The MA Architecture + Urbanism course is the Manchester School of Architecture's taught postgraduate course which conducts research into how global cultural and economic forces influence contemporary cities. The design, functioning and future of urban situations is explored in written, drawn and modelled work which builds on the legacy of twentieth century urban theory and is directed towards the development of sustainable cities.

Monday 10 August 2015

Architecture + Urbanism recommends 'The School of Constructed Realities'


FRI, 12.06.2015–SUN, 04.10.2015

A collateral project of the Vienna Biennale 2015

As a collateral project of the VIENNA BIENNALE 2015: IDEAS FOR CHANGE, the British designer duo Dunne & Raby have been invited this year to present an intervention in the uniquely furnished study interior from the Empire and Biedermeier era. For many years, Anthony Dunne, Professor and Head of the Design Interactions Department at the Royal College of Art in London, and Fiona Raby, Professor of Industrial Design at the University of Applied Arts Vienna, have been considered spearheads of a conceptual and critical design movement that makes speculations about alternative ways of life. They mainly work with research and educational institutions such as museums to contemplate the implementation of new technologies and their impact. With their most recent publication Speculative Everything: Design, Fiction, and Social Dreaming (2013), they propagate an approach that uses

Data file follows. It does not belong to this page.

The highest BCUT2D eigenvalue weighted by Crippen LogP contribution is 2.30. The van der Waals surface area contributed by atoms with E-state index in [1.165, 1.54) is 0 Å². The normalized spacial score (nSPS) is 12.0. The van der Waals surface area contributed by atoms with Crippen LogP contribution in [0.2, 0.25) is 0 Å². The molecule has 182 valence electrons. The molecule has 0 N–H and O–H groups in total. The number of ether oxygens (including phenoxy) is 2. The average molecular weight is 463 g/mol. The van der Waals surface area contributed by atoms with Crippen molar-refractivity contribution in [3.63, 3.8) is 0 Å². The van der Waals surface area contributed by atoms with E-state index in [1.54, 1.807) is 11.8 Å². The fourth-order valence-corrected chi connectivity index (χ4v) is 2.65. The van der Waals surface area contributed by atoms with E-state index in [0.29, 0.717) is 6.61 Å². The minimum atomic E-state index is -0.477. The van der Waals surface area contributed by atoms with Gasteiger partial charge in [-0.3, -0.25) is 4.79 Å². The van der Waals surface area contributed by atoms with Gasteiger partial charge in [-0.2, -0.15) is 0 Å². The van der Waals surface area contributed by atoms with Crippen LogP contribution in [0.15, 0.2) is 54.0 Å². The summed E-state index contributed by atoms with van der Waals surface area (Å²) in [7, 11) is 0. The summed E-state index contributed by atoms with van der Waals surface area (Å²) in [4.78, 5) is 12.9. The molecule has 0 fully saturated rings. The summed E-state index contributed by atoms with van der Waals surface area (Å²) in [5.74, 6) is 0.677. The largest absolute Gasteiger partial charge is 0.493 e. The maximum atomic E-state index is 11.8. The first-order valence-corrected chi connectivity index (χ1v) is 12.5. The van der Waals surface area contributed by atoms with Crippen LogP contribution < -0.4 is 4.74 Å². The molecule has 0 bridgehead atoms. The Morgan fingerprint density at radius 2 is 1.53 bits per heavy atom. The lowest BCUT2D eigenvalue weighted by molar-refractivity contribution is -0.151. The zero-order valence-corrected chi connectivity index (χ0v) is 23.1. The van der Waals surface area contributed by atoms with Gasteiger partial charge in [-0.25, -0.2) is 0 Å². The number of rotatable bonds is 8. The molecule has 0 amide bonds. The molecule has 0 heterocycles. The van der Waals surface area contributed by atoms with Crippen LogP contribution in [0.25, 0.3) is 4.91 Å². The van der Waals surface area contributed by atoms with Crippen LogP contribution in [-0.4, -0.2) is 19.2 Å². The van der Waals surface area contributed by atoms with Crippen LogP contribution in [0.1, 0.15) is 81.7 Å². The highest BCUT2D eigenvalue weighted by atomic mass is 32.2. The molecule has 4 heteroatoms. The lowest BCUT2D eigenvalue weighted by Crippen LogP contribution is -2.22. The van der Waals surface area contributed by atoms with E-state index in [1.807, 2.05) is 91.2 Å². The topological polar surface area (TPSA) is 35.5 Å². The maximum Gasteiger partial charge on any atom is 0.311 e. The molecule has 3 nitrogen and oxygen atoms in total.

design to illustrate and make negotiable plausible scenarios— rather than to simply visualize images of the future.

With 'The School of Constructed Realities'—the title references a short story by Dunne & Raby for the textile company Maharam—, the designers make use of the Geymüllerschlössel as a meeting place for the founders of a fictitious school that both researches and teaches unreality. The gathering could take place in the past, present, or future. In several workshop scenarios, works by the studio are treated as case studies, such as United Micro Kingdoms (2012/13), a speculation about the continued existence of the United Kingdom, and Not Here, Not Now (2014), a series of interface objects from an alternative society. In their analysis of fiction and reality, they explore among other things the Theory of Objects by the Austrian philosopher and psychologist Alexius Meinong (1853–1920), which is hardly known today.

In regard to the motto of the first VIENNA BIENNALE their speculative schooling is an invitation to contemplate the future, change, and the role of design


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